There are better players left on the board than Smith — except most of them play positions where the Ravens are pretty set. Julio Jones is an option, but based on what happened Sunday night, Baltimore might benefit most from some help in the secondary. Smith isn’t the corner the Ravens really need, but he’s the best available addition to the defensive backfield. At least for now, he’d step in for Matt Elam, who’s been disappointing in his second season.
Jason Miller/Getty Images
5. Cleveland Browns (5-3)
Needs: QB, DL, WR
Pick: Gerald McCoy, DT
Julio Jones belongs here for so many reasons. The Browns traded away the pick that eventually turned into Jones during the 2011 draft, and even though it’s a move Cleveland should have made, I’m sure there are still Browns fans who dream of a Jones–Josh Gordon pairing. I would too. Eight weeks of Jones would also help ease the pain — at least a little — of watching Sammy Watkins be Sammy Watkins in Buffalo.
As much as I want to, though, I can’t give Jones to Cleveland. Gordon will be back in a few weeks, and I think the Browns’ offensive decline has more to do with their quarterback and losing their center than it does their receivers. This team’s weakness is still its inability to stop anyone on the ground. Cleveland is 31st in rush-defense DVOA and giving up 4.77 yards per rush — 29th in the league. It’s also 29th in yards per carry before contact, a sign it’s getting little penetration along the defensive line.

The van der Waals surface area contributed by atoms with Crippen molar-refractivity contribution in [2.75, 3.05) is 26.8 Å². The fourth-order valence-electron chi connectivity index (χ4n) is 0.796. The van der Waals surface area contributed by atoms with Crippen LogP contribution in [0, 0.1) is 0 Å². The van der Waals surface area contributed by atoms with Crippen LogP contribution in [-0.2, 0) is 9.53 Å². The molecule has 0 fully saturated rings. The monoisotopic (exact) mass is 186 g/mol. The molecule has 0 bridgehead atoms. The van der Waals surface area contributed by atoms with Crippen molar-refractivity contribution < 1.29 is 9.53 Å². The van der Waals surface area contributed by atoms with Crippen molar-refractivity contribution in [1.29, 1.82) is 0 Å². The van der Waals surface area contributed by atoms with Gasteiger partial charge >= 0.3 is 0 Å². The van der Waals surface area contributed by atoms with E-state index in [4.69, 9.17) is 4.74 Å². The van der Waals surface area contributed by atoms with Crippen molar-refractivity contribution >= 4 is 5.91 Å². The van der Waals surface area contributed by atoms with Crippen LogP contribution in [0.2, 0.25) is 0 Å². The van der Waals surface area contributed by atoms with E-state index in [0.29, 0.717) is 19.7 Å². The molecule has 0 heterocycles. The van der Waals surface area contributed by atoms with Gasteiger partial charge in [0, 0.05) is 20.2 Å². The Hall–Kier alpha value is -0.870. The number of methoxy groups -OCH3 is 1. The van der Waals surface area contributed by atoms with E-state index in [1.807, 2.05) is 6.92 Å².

That’s where McCoy comes in. All he’s done this year is cause destruction, to the point that I heard Gareth Edwards is planning on just using McCoy highlights for Godzilla 2. Poor Nick McDonald. He would have to spend the next two months trying not to look McCoy in the eye.
6. Buffalo Bills (5-3)
Needs: OL, CB, QB
Pick: Eli Manning, QB
Throw the Bills in with the other teams that need help at guard but can’t find any here. Since he’s taken over, Kyle Orton has been … well, Kyle Orton. Buffalo’s offense got a boost, but Manning would take that a step further. His rough week against Indy aside, Manning has had a nice year. Buffalo’s defense is more than good enough already, and with Manning, the ceiling on its offense would make this worth the risk.
7. Seattle Seahawks (5-3)
Needs: DL, OL
Pick: Aaron Donald, DT